Mauricio Robustelli, 33, and Bev McPhee, 32,* just got engaged and plan to marry in a year. Both are high earners and want to overhaul their portfolios, one of which is with a robo-advisor.
* This is a hypothetical scenario. Any resemblance to real persons or circumstances is coincidental.
Senior vice-president, Bluteau DeVenney Caseley Group | National Bank Financial Wealth Management in Halifax, N.S.
Mauricio used to work at a technology firm, earning about $85,000 a year. Two years ago, he took a chance by leaving his job to start his own company, specializing in mobile apps.
Last month, an industry giant bought one of his apps for $5 million. He expects the transaction to close in about two months. He’ll reinvest half the proceeds in his business, and add the rest to his investment portfolio.
Degree of difficulty
6 out of 10.
6 out of 10. The main challenge is tempering Mauricio’s risk-taking. While it’s helped his app business succeed, he seems convinced he can’t lose. Bluteau and Caseley have an ally in Bev, but they’re careful not to take sides with one spouse. They lay out their case for the 65%/35% split, and leave it to Bev and Mauricio to work out their differences.
Mauricio started DIY investing about five years ago. He had a rudimentary ETF portfolio: half in an S&P/TSX ETF, and the other half in an S&P 500 ETF. Last year, he switched to a robo-advisor, but the stubborn, risk-taking entrepreneur didn’t alter much. He insisted on staying 100% in equities, adding only European and other developed market exposures through an EAFE ETF.
Bev’s a family physician with her own practice, which launched two years ago. Although she’s a high earner, business startup costs have left little for investments. She has $60,000 in balanced mutual funds through an independent advisor.
The couple wants to bring their assets together and transfer them to a fee-only advisor. Bev’s more level-headed than Mauricio when it comes to risk—she knows they should have a strong equity component, but understands Mauricio’s 100% allocation is untenable.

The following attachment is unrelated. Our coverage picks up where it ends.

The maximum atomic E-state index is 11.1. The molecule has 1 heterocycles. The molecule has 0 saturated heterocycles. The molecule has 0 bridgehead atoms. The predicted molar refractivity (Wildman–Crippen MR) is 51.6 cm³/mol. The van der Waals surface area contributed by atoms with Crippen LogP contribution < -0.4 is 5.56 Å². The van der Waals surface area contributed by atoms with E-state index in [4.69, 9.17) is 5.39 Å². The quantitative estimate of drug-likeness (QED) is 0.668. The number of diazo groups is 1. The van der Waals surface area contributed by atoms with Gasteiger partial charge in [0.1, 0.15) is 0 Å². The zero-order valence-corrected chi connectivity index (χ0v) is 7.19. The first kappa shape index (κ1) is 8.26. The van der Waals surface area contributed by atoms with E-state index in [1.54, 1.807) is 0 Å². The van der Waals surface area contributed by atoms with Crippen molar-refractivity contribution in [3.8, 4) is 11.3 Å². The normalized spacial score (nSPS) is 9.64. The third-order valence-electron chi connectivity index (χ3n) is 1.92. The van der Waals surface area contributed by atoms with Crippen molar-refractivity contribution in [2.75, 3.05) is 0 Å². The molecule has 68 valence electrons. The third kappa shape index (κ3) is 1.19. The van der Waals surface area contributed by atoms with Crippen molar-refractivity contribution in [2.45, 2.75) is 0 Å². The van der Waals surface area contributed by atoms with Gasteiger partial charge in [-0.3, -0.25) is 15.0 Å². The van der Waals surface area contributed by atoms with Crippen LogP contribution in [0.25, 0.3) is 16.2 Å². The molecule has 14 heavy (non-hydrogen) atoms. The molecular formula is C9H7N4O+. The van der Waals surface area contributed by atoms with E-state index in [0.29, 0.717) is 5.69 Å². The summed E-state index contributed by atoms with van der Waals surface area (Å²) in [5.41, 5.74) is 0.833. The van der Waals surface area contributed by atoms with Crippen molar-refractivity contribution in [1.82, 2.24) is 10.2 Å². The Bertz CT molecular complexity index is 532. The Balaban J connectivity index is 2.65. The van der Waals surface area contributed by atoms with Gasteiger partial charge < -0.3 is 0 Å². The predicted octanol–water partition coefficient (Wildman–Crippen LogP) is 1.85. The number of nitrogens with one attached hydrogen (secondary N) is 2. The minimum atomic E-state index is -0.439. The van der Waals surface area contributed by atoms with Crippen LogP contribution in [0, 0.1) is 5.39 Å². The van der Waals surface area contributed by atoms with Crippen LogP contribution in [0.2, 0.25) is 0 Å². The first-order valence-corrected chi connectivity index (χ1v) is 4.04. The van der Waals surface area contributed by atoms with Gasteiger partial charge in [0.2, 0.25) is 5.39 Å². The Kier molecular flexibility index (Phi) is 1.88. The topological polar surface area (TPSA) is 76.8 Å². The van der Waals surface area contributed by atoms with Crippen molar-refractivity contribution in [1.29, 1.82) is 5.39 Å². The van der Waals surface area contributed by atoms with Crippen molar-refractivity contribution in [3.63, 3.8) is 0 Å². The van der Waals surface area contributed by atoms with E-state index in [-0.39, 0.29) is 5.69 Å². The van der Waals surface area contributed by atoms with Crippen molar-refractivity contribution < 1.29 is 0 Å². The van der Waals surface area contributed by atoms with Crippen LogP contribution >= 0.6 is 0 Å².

David Bluteau and Darren Caseley, both advisors at National Bank Financial in Halifax, N.S., suggest a 65% equity, 35% fixed-income mix that includes active, passive and hedged vehicles. The advisors target a minimum of 50% outside of Canada. A young couple with Mauricio and Bev’s assets, earning potential and time horizon might typically have a higher equity allocation. “But physicians tend to be more risk averse,” notes Caseley, and Bev fits this profile, so a 65%/35% mix is more psychologically palatable (see “Portfolio breakdown,” below).
Bluteau and Caseley would do an in-kind transfer of Mauricio and Bev’s assets, which are all currently in RRSPs.
“But we need to be careful about DSCs on Bev’s mutual funds,” says Bluteau.
She’s held them long enough that there would only be a 0.5% penalty for exiting. Bluteau says it’s worth taking the penalty, especially since her MERs far exceed the 1% to 1.15% fee she and Mauricio will pay after the switch.
It would be different if it was earlier in the DSC schedule. “I’m not a big fan of her taking a 5% hit,” says Bluteau. Instead, he would redeem all the units currently beyond the penalty stage, and redeem the remaining units when the penalty drops to a nominal amount. Fortunately, Bev’s mutual fund holdings represent only a small portion of the couple’s investable net worth.
“For an alpha manager, we use EdgePoint Wealth Management. We put clients in their Global Portfolio fund 1 and expect them to beat the index, net of fees over a 10-year period,” says Bluteau.
Top sectors (as of January 30, 2015) include:
- industrials at 19.96%;
- information technology at 19.04%; and
- healthcare at 12.86%.
Top holdings include:
- Alere Inc. (5.84%);
- TE Connectivity Ltd. (5.36%);
- Service CorporationInternational (5%); and
- Wells Fargo & Co. (4.92%).